Spoilers for God of War and Spider-Man:
What I loved most about the Aunt May scene is how it purposefully plays with the notion of player choice versus character agency. From the way the dilemma is set up to the shot composition, it felt like the game was setting you up for an “L2 save May, R2 save the City” sort of moral choice. But that doesn’t happen, because this Peter does the right thing regardless of what he needs to sacrifice. It’s a scene that I was reminded of this weekend as I got near the end of God of War.
In that game, a similar situation arises that telegraphs a possible moral choice. Does Kratos leave Freya to die at Baldur’s hands, as both of them wish, or does he intervene and kill Baldur, thereby saving Freya’s life? But like in Spider-Man, Kratos makes the choice for us. He saves Freya, much to her chagrin, but it never feels like a choice that makes much sense. Kratos wishes to end the cycle of matricide and patricide that plagues the gods, sure, but he does that by perpetuating more violence? Or perhaps he felt that he owed Freya for saving Atreus, but he pays the favor back by going expressly against her wishes? And there’s little reflection of the dilemma in any case, with Kratos and his companions framing it as a difficult but correct choice. It didn’t feel all that correct to me game!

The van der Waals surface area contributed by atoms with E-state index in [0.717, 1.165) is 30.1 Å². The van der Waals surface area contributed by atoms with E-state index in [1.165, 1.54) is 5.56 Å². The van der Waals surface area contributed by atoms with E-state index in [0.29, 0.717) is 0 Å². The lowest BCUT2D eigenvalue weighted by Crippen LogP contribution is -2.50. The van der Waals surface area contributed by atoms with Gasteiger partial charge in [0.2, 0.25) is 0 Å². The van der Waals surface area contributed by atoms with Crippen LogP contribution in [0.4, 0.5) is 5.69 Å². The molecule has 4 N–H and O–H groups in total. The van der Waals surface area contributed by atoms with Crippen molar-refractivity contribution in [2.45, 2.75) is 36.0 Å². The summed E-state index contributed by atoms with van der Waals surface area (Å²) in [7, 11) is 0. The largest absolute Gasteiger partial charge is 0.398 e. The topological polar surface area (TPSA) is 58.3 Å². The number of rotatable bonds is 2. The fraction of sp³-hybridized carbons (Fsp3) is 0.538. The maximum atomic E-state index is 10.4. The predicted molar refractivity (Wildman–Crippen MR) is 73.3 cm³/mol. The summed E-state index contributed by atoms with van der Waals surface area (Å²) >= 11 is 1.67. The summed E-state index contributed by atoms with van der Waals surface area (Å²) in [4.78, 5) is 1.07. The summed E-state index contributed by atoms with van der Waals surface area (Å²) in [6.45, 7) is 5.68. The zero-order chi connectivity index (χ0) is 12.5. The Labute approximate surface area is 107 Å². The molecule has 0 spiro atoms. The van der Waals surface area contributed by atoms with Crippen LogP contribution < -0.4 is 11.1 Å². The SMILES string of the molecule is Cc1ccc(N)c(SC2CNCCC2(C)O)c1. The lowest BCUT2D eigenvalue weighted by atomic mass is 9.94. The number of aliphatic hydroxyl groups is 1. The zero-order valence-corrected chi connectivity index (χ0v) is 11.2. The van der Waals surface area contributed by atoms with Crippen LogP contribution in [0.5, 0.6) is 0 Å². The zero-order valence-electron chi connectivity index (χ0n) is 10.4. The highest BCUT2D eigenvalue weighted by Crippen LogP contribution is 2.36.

Anyway, the contrast of the two scenes is emblematic for why I feel Spider-Man had the better narrative. It does the work to make us empathize with who Spidey is and make his decisions feel natural to him. God of War, like its protagonist, feels more fractured and inscrutable in comparison.